Tory Burch Spring-Summer 2013 RTW

Should you have been following the various developments of the look of spring 2013 in New York over the last few days, you might be viewing it with a feeling pitched somewhere between curiosity and trepidation. Thus far, we’ve been awash—or adrift is perhaps better—in long, languorous layers, all pale, pale, pale delicacy, with a few lingerie pieces on show (in every sense of the word) for good measure. Truth be told, some of it has been quite beautiful, but clearly how all this will transition into real life where you have to dress to go to work, date, run around after the kids, etc., etc., is another matter entirely.  

Bravo, Tory Burch, then, for brilliantly flying the flag for sparkling newness without forgetting that great clothes should feel joyful and uplifting without being entirely devoid of practicality. “It’s remixing American classicism; about a girl who travels the world, and takes something from every place she goes,” Burch said backstage of her preppy globalism for spring. “So there is guipure lace and tie-dye or making a polo shirt into an evening dress, and then pairing it with Moroccan slippers.”

That was the final look, a white crepe, collared column dress graphically embellished on the sleeves and the waist with silver and red beading, worn with those aforementioned flats, resulting in a youthful, easy idea of elegance. But let’s quickly rewind, because there were plenty of good things in this collection from the get-go. Most appealing was Burch’s take on that longer line that has been causing the eye to drop downward when looking at the runway of late. Her trick was to tailor it to keep it under control, meaning A-line skirts rendered in lightweight ombre tweeds or in hand-dyed bazin (no, me neither—bazin, apparently, is a kind of African damask) were worn with neat blazers and high, block-heeled loafers.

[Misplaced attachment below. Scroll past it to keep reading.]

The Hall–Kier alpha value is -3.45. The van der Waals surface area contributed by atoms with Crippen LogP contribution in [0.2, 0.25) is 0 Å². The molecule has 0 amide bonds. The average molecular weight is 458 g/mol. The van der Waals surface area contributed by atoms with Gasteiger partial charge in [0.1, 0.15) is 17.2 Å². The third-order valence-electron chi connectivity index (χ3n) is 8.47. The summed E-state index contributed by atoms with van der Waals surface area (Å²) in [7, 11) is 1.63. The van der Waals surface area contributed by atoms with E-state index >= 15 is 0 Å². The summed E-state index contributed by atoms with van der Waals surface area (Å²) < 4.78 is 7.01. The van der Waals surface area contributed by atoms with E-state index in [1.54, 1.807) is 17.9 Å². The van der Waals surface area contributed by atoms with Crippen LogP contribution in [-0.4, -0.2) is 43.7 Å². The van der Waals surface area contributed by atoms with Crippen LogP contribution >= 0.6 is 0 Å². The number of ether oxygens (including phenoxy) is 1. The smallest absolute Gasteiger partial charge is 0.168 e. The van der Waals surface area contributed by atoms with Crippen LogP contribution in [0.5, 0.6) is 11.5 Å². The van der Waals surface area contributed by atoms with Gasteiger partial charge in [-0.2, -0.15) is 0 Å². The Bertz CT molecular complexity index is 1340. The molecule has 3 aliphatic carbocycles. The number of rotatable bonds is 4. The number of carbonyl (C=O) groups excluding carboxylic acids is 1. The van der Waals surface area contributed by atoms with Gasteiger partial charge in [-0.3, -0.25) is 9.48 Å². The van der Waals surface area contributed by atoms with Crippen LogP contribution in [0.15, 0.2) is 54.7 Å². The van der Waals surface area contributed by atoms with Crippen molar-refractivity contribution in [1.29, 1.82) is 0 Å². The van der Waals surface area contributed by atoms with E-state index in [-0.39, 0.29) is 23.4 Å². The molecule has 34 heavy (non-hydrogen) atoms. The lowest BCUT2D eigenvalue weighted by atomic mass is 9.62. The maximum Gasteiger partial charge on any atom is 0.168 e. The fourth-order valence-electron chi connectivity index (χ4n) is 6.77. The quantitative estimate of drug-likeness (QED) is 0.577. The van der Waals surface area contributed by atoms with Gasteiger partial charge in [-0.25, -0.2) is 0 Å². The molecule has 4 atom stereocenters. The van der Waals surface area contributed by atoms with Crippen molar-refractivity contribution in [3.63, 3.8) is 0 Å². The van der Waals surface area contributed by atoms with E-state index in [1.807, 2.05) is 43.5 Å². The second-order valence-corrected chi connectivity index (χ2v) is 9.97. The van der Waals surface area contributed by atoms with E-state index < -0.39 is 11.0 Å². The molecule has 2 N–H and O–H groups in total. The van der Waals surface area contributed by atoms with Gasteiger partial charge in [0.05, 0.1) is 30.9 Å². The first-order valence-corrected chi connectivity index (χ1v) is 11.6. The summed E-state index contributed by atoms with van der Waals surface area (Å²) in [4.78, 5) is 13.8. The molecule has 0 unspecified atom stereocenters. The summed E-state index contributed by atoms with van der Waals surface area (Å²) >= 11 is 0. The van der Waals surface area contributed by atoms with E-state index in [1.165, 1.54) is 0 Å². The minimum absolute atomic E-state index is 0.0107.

The smallness of the top contrasted with that midi (as they used to say, back in the day) length that was also used for a series of charming dresses in everything from yellow honeycomb-eyelet lace to a blue-and-white Indian floral print on linen, to mesh embroidered with paillettes. Of course, like all those diaphanous layers, longer can also be challenging for mere mortals. What would, ahem, the more petite Burch recommend? “Making them shorter,” she said, laughing. “No, it’s all about keeping the length tailored. Do that, and you can wear it with heels—or flats.”
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